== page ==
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Hydrothermal Synthesis of FeOOH and Fe2O3 Modified Self-Organizing Immobilized TiO2 Nanotubes for Photocatalytic Degradation of 1H-Benzotriazole

Ruđer Bošković Institute, Bijenička 54, HR-10000 Zagreb, Croatia
Termoterra d.o.o., Donja Čemernica 151, HR-44415 Topusko, Croatia
Faculty of Geotechnical Engineering, University of Zagreb, Hallerova Aleja 7, HR-42000 Varaždin, Croatia
Author to whom correspondence should be addressed.
Catalysts 2020, 10(12), 1371;
Received: 5 October 2020 / Revised: 19 November 2020 / Accepted: 24 November 2020 / Published: 24 November 2020
(This article belongs to the Special Issue TiO2 for Photocatalytic Applications)


In this study, titanium dioxide nanotubes were prepared by electrochemical anodization technique and modified with an aqueous solution of FeCl3 using hydrothermal synthesis method to control the amount and distribution of iron compounds on the anatase TiO2 nanotubes. The objective was to synthesize immobilized [email protected]2 or Fe2O3@TiO2 photocatalysts designed for the flow-through reactor systems; to investigate thermal treatment effect on the photocatalytic efficiency; to determine appropriate Fe-compounds concentration for the maximum photocatalytic activity improvement, and to explain the mechanism responsible for the enhancement. The photocatalysts were tested for the degradation of 1H-benzotriazole in water under UV/solar light irradiation. Up to two times increase in the photocatalytic activity was obtained when TiO2 nanotubes were modified with 0.8 mM Fe. At higher Fe concentrations (8 mM and 80 mM), the photocatalytic activity of the given photocatalysts decreased. To confirm the formation of FeOOH or Fe2O3 species, and to clarify the mechanism of photoactivity, X-ray diffraction (XRD), Raman spectroscopy (RS), Scanning Electron Microscopy (SEM) and Energy Dispersive X-ray spectroscopy (EDS) and UV-Vis spectroscopy were used.

Graphical Abstract

1. Introduction

In an ever growing field of photo catalysis, titanium dioxide (TiO2) is one of the most prominent materials used to date. The foundation was set by Fujishima [1] in 1972 for their research on water splitting based only on irradiating the TiO2 electrode with UV light. Large interest in TiO2 is derived from its high stability, low industrial cost and abundance, high biocompatibility and simple synthesis procedures [2,3,4]. With the combination of rising awareness towards human environmental impact, research was initiated towards efficient and cheap materials to be used in air [5] and water [6] purification treatments.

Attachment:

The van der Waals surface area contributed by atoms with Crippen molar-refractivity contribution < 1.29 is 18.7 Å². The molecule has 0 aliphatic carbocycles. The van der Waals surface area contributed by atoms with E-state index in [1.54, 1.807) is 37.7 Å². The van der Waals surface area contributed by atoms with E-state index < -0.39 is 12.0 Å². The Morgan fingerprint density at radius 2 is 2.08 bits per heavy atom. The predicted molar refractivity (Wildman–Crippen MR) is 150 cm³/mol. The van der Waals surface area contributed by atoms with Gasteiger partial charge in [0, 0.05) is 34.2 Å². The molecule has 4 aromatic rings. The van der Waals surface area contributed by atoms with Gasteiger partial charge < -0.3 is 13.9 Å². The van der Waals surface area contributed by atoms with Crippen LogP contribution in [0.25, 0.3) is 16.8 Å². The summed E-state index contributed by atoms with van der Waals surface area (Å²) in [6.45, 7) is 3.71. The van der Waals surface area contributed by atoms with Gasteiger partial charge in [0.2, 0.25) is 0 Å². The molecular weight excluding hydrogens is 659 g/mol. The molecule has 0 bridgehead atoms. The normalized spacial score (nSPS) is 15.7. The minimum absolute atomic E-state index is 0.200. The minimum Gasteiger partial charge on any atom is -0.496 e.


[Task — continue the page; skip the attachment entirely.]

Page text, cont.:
TiO2 occurs in three different polymorphs: rutile, anatase and brookite [7]. While rutile is the most thermodynamically stable polymorph form, one that shows the best impact in photocatalysis is the anatase phase [8]. If TiO2 is irradiated with light containing energy equivalent to 3.2 eV or higher (for anatase polymorph), electrons inside the valence band (VB) are able to transit into the conduction band (CB). Valence band is left with vacancies called holes which can react with electron donor species (hydroxyl ions), thus creating radicals. Similar mechanism happens in the conduction band with the excess amount of electrons reacting with electron accepting species (oxygen molecules) in which radicals are also formed. The mechanism of pollutant degradation is based upon generating and controlling radical species and using them to react with pollutants.
Another benefit TiO2 offers as a material is the ability to synthesize in 1D nanostructures. Several recent reviews asses this topic [9,10]. Nanostructured TiO2 offers high specific area while retaining material stability as well as enhancing optoelectronic properties due to quantum size effects that arise as a consequence of nanoscale dimensions. The discovery of Grimes and colleagues [11] for the electrochemical anodization of titanium foil to obtain TiO2 nanotubes offered a low cost and scalable method to synthesize and control the morphology of the material (nanotube length, film thickness, tube wall thickness as well as the specific surface) paving the way for the future modifications.
Naturally, TiO2 has its drawbacks: the bandgap of the anatase phase corresponds to the wavelength of 384 nm which means only the UV fraction of the solar spectrum can be harvested, accounting for approx. 5% of the available spectrum [12]. Therefore, it is understandable that research towards modification of TiO2 is being conducted in order to combine materials with favorable properties and to mitigate the limitations of TiO2.
There are several methods by which TiO2 can be modified with various metallic and nonmetallic elements such as nitrogen [13], sulfur [14], gold [15], platinum [16], silver [17], iron [18], copper [19]; surface modifications with acids such as sulfuric acid [20] or fluorides [21]; modification with various polymers like polyaniline [22] or polythiophene [23]. Another approach to the modification of TiO2 is by using different modification techniques such as chemical vapor deposition [24], atomic layer deposition [25], sol-gel method [26] and hydrothermal method [27]. Hydrothermal method shows promising results for the decoration as, for example, in the case of cadmium sulfide [28], iron oxide [29,30], and silicon [31]. With increased temperature and pressure, the dissolution of precursors and the reaction rate are accelerated.